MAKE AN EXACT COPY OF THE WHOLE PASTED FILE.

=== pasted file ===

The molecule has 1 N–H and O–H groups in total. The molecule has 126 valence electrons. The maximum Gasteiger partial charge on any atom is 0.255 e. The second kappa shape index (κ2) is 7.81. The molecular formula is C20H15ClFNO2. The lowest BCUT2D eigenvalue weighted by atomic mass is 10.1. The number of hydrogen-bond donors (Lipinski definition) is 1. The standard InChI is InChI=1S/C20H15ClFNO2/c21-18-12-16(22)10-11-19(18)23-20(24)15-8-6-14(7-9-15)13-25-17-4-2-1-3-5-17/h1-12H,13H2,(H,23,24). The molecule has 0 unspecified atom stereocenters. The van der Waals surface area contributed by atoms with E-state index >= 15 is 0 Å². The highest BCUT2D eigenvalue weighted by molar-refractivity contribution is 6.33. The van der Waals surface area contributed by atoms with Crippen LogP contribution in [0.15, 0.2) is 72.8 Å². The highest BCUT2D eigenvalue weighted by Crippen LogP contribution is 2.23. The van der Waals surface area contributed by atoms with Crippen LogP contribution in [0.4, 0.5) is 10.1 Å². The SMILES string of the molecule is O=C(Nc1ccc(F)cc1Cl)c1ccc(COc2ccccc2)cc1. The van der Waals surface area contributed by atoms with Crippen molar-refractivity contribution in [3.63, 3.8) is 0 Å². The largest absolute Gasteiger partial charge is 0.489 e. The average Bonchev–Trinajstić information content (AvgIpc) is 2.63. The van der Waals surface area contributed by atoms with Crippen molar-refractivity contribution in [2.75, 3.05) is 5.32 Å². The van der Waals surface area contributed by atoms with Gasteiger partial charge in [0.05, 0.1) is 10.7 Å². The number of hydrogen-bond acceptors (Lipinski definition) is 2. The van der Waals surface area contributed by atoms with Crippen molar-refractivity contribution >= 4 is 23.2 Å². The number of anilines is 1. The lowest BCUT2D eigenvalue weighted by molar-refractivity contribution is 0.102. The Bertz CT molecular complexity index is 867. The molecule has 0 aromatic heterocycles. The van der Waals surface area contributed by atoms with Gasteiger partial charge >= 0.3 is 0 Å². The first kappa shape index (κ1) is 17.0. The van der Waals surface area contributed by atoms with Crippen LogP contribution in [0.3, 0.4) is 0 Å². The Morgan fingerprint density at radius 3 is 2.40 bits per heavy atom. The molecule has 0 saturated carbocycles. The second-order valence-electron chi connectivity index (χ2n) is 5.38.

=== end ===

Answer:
The molecule has 1 N–H and O–H groups in total. The molecule has 126 valence electrons. The maximum Gasteiger partial charge on any atom is 0.255 e. The second kappa shape index (κ2) is 7.81. The molecular formula is C20H15ClFNO2. The lowest BCUT2D eigenvalue weighted by atomic mass is 10.1. The number of hydrogen-bond donors (Lipinski definition) is 1. The standard InChI is InChI=1S/C20H15ClFNO2/c21-18-12-16(22)10-11-19(18)23-20(24)15-8-6-14(7-9-15)13-25-17-4-2-1-3-5-17/h1-12H,13H2,(H,23,24). The molecule has 0 unspecified atom stereocenters. The van der Waals surface area contributed by atoms with E-state index >= 15 is 0 Å². The highest BCUT2D eigenvalue weighted by molar-refractivity contribution is 6.33. The van der Waals surface area contributed by atoms with Crippen LogP contribution in [0.15, 0.2) is 72.8 Å². The highest BCUT2D eigenvalue weighted by Crippen LogP contribution is 2.23. The van der Waals surface area contributed by atoms with Crippen LogP contribution in [0.4, 0.5) is 10.1 Å². The SMILES string of the molecule is O=C(Nc1ccc(F)cc1Cl)c1ccc(COc2ccccc2)cc1. The van der Waals surface area contributed by atoms with Crippen molar-refractivity contribution in [3.63, 3.8) is 0 Å². The largest absolute Gasteiger partial charge is 0.489 e. The average Bonchev–Trinajstić information content (AvgIpc) is 2.63. The van der Waals surface area contributed by atoms with Crippen molar-refractivity contribution in [2.75, 3.05) is 5.32 Å². The van der Waals surface area contributed by atoms with Gasteiger partial charge in [0.05, 0.1) is 10.7 Å². The number of hydrogen-bond acceptors (Lipinski definition) is 2. The van der Waals surface area contributed by atoms with Crippen molar-refractivity contribution >= 4 is 23.2 Å². The number of anilines is 1. The lowest BCUT2D eigenvalue weighted by molar-refractivity contribution is 0.102. The Bertz CT molecular complexity index is 867. The molecule has 0 aromatic heterocycles. The van der Waals surface area contributed by atoms with Gasteiger partial charge >= 0.3 is 0 Å². The first kappa shape index (κ1) is 17.0. The van der Waals surface area contributed by atoms with Crippen LogP contribution in [0.3, 0.4) is 0 Å². The Morgan fingerprint density at radius 3 is 2.40 bits per heavy atom. The molecule has 0 saturated carbocycles. The second-order valence-electron chi connectivity index (χ2n) is 5.38.